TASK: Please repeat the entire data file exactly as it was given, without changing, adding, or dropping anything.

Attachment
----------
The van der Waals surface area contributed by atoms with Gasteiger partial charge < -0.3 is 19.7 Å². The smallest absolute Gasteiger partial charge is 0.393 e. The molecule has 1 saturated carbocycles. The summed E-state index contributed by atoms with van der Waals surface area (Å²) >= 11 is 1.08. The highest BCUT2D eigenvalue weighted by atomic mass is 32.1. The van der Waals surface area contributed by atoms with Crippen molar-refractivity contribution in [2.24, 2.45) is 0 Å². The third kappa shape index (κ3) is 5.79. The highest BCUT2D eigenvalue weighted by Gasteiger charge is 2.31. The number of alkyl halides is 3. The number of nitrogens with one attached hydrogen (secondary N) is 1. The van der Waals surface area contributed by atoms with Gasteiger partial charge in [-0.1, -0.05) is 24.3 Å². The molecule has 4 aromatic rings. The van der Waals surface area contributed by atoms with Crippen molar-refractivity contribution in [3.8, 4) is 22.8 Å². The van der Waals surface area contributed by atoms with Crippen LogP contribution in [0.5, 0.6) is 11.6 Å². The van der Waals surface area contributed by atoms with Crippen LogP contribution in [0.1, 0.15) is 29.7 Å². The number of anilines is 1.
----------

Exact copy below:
The van der Waals surface area contributed by atoms with Gasteiger partial charge < -0.3 is 19.7 Å². The smallest absolute Gasteiger partial charge is 0.393 e. The molecule has 1 saturated carbocycles. The summed E-state index contributed by atoms with van der Waals surface area (Å²) >= 11 is 1.08. The highest BCUT2D eigenvalue weighted by atomic mass is 32.1. The van der Waals surface area contributed by atoms with Crippen molar-refractivity contribution in [2.24, 2.45) is 0 Å². The third kappa shape index (κ3) is 5.79. The highest BCUT2D eigenvalue weighted by Gasteiger charge is 2.31. The number of alkyl halides is 3. The number of nitrogens with one attached hydrogen (secondary N) is 1. The van der Waals surface area contributed by atoms with Gasteiger partial charge in [-0.1, -0.05) is 24.3 Å². The molecule has 4 aromatic rings. The van der Waals surface area contributed by atoms with Crippen molar-refractivity contribution in [3.8, 4) is 22.8 Å². The van der Waals surface area contributed by atoms with Crippen LogP contribution in [0.5, 0.6) is 11.6 Å². The van der Waals surface area contributed by atoms with Crippen LogP contribution in [0.1, 0.15) is 29.7 Å². The number of anilines is 1.